The summary from that article states:
Number 1 buck is the smallest diameter shot that reliably and consistently penetrates more than 12 inches of standard ordnance gelatin when fired at typical shotgun engagement distances. A standard 2 ?-inch 12 gauge shotshell contains 16 pellets of #1 buck. The total combined cross sectional area of the 16 pellets is 1.13 square inches. Compared to the total combined cross sectional area of the nine pellets in a standard #00 (double-aught) buck shotshell (0.77 square inches), the # 1 buck shotshell has the capacity to produce over 30 percent more potentially effective wound trauma.

In all shotshell loads, number 1 buckshot produces more potentially effective wound trauma than either #00 or #000 buck. In addition, number 1 buck is less likely to over-penetrate and exit an attacker's body.

For home defense applications a standard velocity 2 ?-inch #1 buck shotshell (16 pellet payload) from Federal, Remington or Winchester is your best choice. We feel the Federal Classic 2 ?-inch #1 buck load (F127) is slightly better than the same loads offered by Remington and Winchester. The Federal shotshell uses both a plastic shot cup and granulated plastic shot buffer to minimize post-ignition pellet deformation, whereas the Remington and Winchester loads do not.

Second best choice is Winchester's 2 ?-inch Magnum #1 buck shotshell, which is loaded with 20 pieces of copper-plated, buffered, hardened lead #1 buckshot. For those of you who are concerned about a tight shot pattern, this shotshell will probably give you the best patterning results in number 1 buck. This load may not be a good choice for those who are recoil sensitive.

While #1 buck might be ideal IF the the shot is hardened, the reality is that these loads might be hard to find. If finding hardened #1 proves elusive, 00 buck is a great choice instead."


Active Member
for my home its Federal 3 inch 000 buck. SBS, 223 SBR, or which ever handgun is closest.

i dont worry about walls, no kids behind them. the big screen is kinda close to the door but that is the biggest worry.


New Member
94formulabird said:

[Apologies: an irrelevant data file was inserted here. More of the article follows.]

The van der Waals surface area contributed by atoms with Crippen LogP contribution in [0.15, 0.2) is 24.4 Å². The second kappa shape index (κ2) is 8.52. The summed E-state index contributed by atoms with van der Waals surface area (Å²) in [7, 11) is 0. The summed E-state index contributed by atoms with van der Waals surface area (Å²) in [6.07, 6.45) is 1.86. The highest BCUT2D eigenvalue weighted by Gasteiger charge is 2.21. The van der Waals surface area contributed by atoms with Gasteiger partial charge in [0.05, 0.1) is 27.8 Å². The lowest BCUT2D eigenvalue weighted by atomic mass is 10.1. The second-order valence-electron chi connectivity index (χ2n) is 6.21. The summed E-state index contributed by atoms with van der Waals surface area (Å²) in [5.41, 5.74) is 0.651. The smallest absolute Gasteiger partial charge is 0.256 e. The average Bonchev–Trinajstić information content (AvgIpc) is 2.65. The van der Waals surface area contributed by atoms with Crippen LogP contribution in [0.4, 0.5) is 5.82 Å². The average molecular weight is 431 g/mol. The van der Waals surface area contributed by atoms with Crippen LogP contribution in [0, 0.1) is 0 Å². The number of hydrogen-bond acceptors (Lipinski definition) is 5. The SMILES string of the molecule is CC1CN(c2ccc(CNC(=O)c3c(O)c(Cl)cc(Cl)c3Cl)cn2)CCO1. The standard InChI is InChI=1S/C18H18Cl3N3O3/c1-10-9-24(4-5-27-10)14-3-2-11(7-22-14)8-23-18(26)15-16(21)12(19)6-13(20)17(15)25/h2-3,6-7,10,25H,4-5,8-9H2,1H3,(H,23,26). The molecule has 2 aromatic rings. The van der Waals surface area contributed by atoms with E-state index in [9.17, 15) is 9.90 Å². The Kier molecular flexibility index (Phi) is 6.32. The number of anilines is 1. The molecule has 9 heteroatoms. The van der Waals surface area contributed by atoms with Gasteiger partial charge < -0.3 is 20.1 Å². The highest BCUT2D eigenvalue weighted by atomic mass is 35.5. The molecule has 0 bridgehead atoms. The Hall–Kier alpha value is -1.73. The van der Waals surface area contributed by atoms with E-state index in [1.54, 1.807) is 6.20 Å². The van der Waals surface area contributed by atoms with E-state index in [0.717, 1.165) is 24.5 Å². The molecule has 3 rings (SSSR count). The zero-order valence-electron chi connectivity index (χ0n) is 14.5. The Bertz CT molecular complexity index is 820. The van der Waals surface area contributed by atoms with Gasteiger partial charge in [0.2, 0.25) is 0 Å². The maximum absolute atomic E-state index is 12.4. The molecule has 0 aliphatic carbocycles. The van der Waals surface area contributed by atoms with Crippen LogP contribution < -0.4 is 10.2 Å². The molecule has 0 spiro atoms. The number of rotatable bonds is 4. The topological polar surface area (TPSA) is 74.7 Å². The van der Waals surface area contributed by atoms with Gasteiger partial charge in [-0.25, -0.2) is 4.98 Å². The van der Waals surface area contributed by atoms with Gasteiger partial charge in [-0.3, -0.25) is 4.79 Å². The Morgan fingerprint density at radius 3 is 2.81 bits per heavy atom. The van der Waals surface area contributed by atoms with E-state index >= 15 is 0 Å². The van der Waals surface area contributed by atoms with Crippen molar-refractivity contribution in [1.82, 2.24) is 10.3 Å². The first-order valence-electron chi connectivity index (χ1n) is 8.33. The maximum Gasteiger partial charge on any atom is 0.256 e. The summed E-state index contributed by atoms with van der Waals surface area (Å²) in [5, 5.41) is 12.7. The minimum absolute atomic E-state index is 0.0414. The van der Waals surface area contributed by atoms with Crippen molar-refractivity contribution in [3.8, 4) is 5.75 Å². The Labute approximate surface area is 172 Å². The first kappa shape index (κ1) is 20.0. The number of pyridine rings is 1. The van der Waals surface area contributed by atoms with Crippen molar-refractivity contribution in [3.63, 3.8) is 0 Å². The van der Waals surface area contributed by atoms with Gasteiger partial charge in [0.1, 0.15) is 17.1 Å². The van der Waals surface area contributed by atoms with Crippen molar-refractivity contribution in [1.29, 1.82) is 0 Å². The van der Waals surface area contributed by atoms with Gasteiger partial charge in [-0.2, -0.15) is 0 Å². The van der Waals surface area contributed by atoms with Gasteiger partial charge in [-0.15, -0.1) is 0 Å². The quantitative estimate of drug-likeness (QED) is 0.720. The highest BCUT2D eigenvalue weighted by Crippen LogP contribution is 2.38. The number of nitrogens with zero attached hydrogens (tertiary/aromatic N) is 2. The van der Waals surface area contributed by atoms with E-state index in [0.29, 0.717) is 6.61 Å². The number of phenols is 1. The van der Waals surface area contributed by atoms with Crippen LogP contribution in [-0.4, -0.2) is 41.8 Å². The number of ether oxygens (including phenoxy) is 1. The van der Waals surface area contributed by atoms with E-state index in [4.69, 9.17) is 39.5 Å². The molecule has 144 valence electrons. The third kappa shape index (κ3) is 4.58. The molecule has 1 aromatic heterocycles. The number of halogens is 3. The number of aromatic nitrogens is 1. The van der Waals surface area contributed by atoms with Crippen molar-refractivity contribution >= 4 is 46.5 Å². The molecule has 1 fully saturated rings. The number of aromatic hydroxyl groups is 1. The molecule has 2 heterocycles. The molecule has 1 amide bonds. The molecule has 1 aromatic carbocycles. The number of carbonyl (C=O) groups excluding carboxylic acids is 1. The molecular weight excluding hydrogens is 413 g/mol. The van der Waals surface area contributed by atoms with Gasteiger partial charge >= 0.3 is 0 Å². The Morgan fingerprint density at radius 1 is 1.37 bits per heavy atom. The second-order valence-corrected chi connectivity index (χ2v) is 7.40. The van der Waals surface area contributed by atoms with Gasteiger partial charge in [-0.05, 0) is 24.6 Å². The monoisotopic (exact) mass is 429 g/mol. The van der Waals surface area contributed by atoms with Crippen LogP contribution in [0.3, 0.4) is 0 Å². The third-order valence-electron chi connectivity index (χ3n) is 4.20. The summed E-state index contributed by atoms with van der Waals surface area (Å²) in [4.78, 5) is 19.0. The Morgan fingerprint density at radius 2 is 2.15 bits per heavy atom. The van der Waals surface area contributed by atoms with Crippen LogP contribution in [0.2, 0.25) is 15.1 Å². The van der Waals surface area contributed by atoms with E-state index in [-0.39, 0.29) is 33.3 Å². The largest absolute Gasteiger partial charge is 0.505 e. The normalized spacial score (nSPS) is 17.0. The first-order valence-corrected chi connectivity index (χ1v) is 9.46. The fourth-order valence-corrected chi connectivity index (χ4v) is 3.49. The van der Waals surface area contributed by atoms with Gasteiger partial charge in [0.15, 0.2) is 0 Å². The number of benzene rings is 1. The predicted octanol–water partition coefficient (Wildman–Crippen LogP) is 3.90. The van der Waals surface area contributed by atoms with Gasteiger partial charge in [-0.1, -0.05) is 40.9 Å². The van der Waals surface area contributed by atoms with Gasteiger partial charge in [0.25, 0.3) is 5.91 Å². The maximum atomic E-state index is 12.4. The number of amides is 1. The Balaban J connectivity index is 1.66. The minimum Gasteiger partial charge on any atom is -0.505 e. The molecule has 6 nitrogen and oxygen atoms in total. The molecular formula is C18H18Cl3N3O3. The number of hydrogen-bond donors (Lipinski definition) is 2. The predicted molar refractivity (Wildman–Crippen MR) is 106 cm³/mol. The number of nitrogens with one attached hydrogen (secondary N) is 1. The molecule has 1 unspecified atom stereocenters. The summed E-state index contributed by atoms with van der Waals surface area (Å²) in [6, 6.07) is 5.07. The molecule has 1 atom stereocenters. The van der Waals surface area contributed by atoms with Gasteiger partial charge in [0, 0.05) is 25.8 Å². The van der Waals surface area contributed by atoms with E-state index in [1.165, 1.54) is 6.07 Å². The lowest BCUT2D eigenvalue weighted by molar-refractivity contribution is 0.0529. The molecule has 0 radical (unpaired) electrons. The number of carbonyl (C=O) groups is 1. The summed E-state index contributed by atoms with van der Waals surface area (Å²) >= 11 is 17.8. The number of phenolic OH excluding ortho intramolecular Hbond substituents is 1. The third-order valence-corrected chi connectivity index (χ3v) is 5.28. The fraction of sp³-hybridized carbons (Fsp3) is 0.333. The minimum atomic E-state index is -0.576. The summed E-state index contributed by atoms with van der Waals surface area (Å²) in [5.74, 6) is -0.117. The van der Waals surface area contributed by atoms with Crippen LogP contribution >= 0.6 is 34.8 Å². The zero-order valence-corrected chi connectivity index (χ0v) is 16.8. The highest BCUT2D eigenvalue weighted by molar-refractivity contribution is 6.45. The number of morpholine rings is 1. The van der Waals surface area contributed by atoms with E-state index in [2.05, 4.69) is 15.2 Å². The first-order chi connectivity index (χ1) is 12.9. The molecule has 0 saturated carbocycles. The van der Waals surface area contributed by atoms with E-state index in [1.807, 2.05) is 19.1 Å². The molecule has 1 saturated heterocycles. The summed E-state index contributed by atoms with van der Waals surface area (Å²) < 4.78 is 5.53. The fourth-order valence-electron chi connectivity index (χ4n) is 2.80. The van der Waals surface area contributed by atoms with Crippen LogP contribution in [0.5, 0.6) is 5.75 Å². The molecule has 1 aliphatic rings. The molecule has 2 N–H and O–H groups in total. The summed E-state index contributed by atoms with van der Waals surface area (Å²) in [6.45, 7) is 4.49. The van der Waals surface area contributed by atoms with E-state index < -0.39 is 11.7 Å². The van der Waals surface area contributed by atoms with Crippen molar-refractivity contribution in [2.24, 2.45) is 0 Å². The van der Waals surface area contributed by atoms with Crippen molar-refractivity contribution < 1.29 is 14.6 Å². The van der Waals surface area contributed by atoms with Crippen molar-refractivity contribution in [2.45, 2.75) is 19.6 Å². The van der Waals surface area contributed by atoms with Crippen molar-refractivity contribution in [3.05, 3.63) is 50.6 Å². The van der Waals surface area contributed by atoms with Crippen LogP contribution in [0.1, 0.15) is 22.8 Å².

if your life is in danger the scum deserves nothing but the best...buckshot,buckshot,buckshot,buckshot,buckshot,buckshot,buckshot
For the very best in home invaders (the stopping thereof): http://ddupleks.com/index.php/en/1270-cal/hexolit-32.html

I really don't know how to say "F You" to someone more powerfully than that without going belt-fed.

/Also for full disclosure, my HD long arm is an AR and not a shotgun. Why? Muscle memory.


Active Member
I almost hate to mention it, for fear this discussion will go on indefinitely... Go on YouTube and search "wax slug."


Active Member
rat shot is about usless except i use it in a 9 shot H&R to hunt hornets. they gather at the sap on the roots of the white oaks in the yard. you need to be within about 2 feet.


In a shotgun I would go with buckshot, in fact for years that's what I did. Luckily I never had to use it. These days after seeing a lot more information, if I was to use a long gun for home defense it would be an AR with lighter 52gr bullets. They actually work well on initial targets while actually overpenetrating less than buckshot, larger rifle bullets (even AR-15) and pistol calibers. That being said if I was going to use birdshot for this purpose I might go with somethign like these http://www.youtube.com/watch?v=TfbrP7ujerE


New Member
An AR would be better. You have more rounds, less recoil, and due to the high velocity of the 5.56 NATO round it should disintegrate on impact of sheet-rock. At least that's what I'm told. I want to test it at the range sometime just to get an idea of how much penetration to expect...